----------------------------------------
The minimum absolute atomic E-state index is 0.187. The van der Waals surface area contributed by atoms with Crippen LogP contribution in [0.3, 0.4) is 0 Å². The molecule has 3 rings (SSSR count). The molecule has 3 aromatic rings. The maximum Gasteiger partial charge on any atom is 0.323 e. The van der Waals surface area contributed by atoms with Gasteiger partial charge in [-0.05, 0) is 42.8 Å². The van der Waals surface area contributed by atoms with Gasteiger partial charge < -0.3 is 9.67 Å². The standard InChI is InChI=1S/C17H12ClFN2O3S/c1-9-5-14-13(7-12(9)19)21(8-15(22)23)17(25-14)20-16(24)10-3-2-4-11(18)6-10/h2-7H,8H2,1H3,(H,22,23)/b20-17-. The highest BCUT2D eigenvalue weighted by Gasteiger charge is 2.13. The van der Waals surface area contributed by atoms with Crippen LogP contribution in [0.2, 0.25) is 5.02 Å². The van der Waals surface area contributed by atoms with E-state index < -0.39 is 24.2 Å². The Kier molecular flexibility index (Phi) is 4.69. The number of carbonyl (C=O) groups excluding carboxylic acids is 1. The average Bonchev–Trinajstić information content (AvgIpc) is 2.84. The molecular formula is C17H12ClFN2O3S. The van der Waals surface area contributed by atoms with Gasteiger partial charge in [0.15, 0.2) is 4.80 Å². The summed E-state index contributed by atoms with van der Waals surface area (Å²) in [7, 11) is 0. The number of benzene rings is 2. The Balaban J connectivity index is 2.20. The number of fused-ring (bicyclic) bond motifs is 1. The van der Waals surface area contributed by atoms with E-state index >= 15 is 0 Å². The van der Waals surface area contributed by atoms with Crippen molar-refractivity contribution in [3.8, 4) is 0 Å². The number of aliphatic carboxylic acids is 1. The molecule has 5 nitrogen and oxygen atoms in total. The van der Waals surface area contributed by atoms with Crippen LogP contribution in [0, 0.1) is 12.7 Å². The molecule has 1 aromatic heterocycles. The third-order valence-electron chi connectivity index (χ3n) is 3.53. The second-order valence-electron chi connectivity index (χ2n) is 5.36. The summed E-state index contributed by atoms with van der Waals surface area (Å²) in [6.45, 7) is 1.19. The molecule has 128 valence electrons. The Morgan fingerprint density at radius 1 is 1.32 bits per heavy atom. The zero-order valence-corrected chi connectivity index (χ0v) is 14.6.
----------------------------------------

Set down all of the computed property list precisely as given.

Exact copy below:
The minimum absolute atomic E-state index is 0.187. The van der Waals surface area contributed by atoms with Crippen LogP contribution in [0.3, 0.4) is 0 Å². The molecule has 3 rings (SSSR count). The molecule has 3 aromatic rings. The maximum Gasteiger partial charge on any atom is 0.323 e. The van der Waals surface area contributed by atoms with Gasteiger partial charge in [-0.05, 0) is 42.8 Å². The van der Waals surface area contributed by atoms with Gasteiger partial charge < -0.3 is 9.67 Å². The standard InChI is InChI=1S/C17H12ClFN2O3S/c1-9-5-14-13(7-12(9)19)21(8-15(22)23)17(25-14)20-16(24)10-3-2-4-11(18)6-10/h2-7H,8H2,1H3,(H,22,23)/b20-17-. The highest BCUT2D eigenvalue weighted by Gasteiger charge is 2.13. The van der Waals surface area contributed by atoms with Crippen LogP contribution in [0.2, 0.25) is 5.02 Å². The van der Waals surface area contributed by atoms with E-state index < -0.39 is 24.2 Å². The Kier molecular flexibility index (Phi) is 4.69. The number of carbonyl (C=O) groups excluding carboxylic acids is 1. The average Bonchev–Trinajstić information content (AvgIpc) is 2.84. The molecular formula is C17H12ClFN2O3S. The van der Waals surface area contributed by atoms with Gasteiger partial charge in [0.15, 0.2) is 4.80 Å². The summed E-state index contributed by atoms with van der Waals surface area (Å²) in [7, 11) is 0. The number of benzene rings is 2. The Balaban J connectivity index is 2.20. The number of fused-ring (bicyclic) bond motifs is 1. The van der Waals surface area contributed by atoms with E-state index >= 15 is 0 Å². The van der Waals surface area contributed by atoms with Crippen molar-refractivity contribution in [3.8, 4) is 0 Å². The number of aliphatic carboxylic acids is 1. The molecule has 5 nitrogen and oxygen atoms in total. The van der Waals surface area contributed by atoms with Crippen LogP contribution in [0, 0.1) is 12.7 Å². The molecule has 1 aromatic heterocycles. The third-order valence-electron chi connectivity index (χ3n) is 3.53. The second-order valence-electron chi connectivity index (χ2n) is 5.36. The summed E-state index contributed by atoms with van der Waals surface area (Å²) in [6.45, 7) is 1.19. The molecule has 128 valence electrons. The Morgan fingerprint density at radius 1 is 1.32 bits per heavy atom. The zero-order valence-corrected chi connectivity index (χ0v) is 14.6.